3) In several places in the paper, the reviewers feel that your paper oversimplifies the role of daf-16 in temperature-induced peroxide resistance. More detail about these concerns can be found in the individual reviews below. Please edit the manuscript to more clearly address AFD-independent roles of daf-16 as well as daf-16/skn-1-independent roles of AFD.

4) The reviewers feel that the "enhancer sensing" idea, while intriguing, is not supported strongly enough by the paper's results. Please carry out additional experiments (as suggested by reviewers 1 and 3) and/or tone down the writing to make it clear that this idea is speculative. Please also consider Reviewer 3's concern about potential confusion caused by the use of the term "enhancer sensing".

Each reviewer has additional comments and suggestions below. While we ask that you consider all of these, it is not necessary for your revision to include new experiments to address these points.

Reviewer #1 (Recommendations for the authors):

Here, Servello et al., explore the role of temperature and the temperature-sensing neuron AFD in promoting protection against peroxide damage. Unlike many other environmental threats, peroxide toxicity is expected to be temperature-dependent, since its chemical reactivity should be enhanced by higher temperatures. The authors convincingly and rigorously show that transient exposure to 25C, a condition of mild heat stress in C. elegans, activates animals' defenses against peroxides but potentially not other agents. Interestingly, this response requires the temperature-sensing AFD neurons, though whether temperature-dependent AFD activity is itself involved in this regulation is not explored. Further, the authors find that temperature regulates AFD's expression of the insulin ins-39 and provide evidence supporting the idea that repression of ins-39 at 25C contributes to enhanced peroxide defense. The authors use transcriptomic approaches to explore gene expression changes in animals in which AFD neurons are ablated, providing evidence that the FoxO-family transcription factor DAF-16 potentiates AFD signaling. However, because AFD ablation triggers effects broader than transient 25C exposure, the significance of these findings for temperature-dependent peroxide defense is somewhat unclear. Additionally, the possibility that DAF-16 (as well as another protective factor, SKN-1) function in parallel to temperature stress is consistent with many of the results shown but is not as thoroughly considered. Together, these studies identify a fascinating example of pre-emptive threat response triggered by the detection of a potentiator of that threat, a phenomenon they term "enhancer sensing." While some predictions of the specificity of this phenomenon remain untested, the paper provides intriguing insight into the potential mechanisms by which it may occur.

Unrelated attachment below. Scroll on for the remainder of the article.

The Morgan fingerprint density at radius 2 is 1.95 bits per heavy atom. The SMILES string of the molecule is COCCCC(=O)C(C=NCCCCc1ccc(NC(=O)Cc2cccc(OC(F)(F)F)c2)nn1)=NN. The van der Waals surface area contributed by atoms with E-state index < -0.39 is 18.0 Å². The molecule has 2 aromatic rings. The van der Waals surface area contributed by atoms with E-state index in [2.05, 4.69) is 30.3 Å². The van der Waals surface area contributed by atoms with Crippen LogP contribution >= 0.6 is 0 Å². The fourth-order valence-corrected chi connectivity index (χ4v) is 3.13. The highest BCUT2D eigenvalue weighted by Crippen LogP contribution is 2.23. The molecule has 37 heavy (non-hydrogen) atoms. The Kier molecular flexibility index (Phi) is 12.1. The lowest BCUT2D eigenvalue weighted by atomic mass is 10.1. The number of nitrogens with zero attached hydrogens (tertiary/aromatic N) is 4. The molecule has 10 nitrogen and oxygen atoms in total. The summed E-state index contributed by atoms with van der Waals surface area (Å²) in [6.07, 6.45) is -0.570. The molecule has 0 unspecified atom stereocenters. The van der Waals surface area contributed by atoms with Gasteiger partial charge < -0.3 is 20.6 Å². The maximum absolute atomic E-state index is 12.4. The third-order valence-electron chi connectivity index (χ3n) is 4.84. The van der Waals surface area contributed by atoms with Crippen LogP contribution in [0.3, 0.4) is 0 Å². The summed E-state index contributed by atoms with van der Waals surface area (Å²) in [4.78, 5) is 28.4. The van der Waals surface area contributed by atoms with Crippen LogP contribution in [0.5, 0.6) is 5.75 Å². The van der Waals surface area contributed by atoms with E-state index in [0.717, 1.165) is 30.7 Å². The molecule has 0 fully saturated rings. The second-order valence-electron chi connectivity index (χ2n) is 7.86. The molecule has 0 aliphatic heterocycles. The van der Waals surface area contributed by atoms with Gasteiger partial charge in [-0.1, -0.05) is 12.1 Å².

The dependence of the enhancer-sensing phenomenon on AFD leads the authors to conclude that the 25C stimulus is sensed by AFD itself, but this needs to be directly tested. To do this, they could ask whether tax-4 function is required in AFD, or use mutants in which AFD's thermosensory function is compromised.

The enhancer-sensing model is fascinating, but as it stands it is somewhat oversold. The authors could tone down the writing, indicating that this model is suggested rather than shown. Alternatively, they could more carefully test some of its predictions – for example by exploring the response to other threats (e.g. some of the toxicants described in Figure S5) at 20C and 25C in WT and AFD-ablated animals.

The role of ins-39 remains somewhat speculative. Figure 4F shows that ins-39 mutants have a reduced induction of peroxide defense, but it seems that this could be the result of a ceiling effect. The authors' model predicts that overexpression of ins-39, particularly at 25C, should sensitize animals to peroxide damage, a prediction that should be tested directly. Further, the authors seem to assume that AFD is the relevant site of ins-39 function, but this needs to be better supported.

Most of the daf-16 and skn-1 experiments are carried out in AFD-ablated animals, making the relevance of these findings for the 25C-dependent induction of peroxide defense somewhat unclear. As the authors show, AFD ablation causes much more extensive changes than transient 25C exposure, clearly seen in slope of the line in 3C. Further, unlike 25C exposure, AFD ablation is a chronic and non-physiological state. It would be useful for the authors to be cautious in their interpretation of these findings and to be clearer about how strongly they can connect them to the "enhancer sensing" phenomenon. Along these lines, the potentiation idea could be toned down a bit. Much of the data is consistent with parallel function for daf-16 (and skn-1) – for example, Figure 5C indicates additive effects of daf-16 and 25C exposure; 6C shows that AFD ablation still has a clear effect on peroxide sensitivity in the absence of both daf-16 and skn-1; and Figure S8a shows that much of the transcriptional response to AFD ablation (along PC1) is intact in daf-16 animals.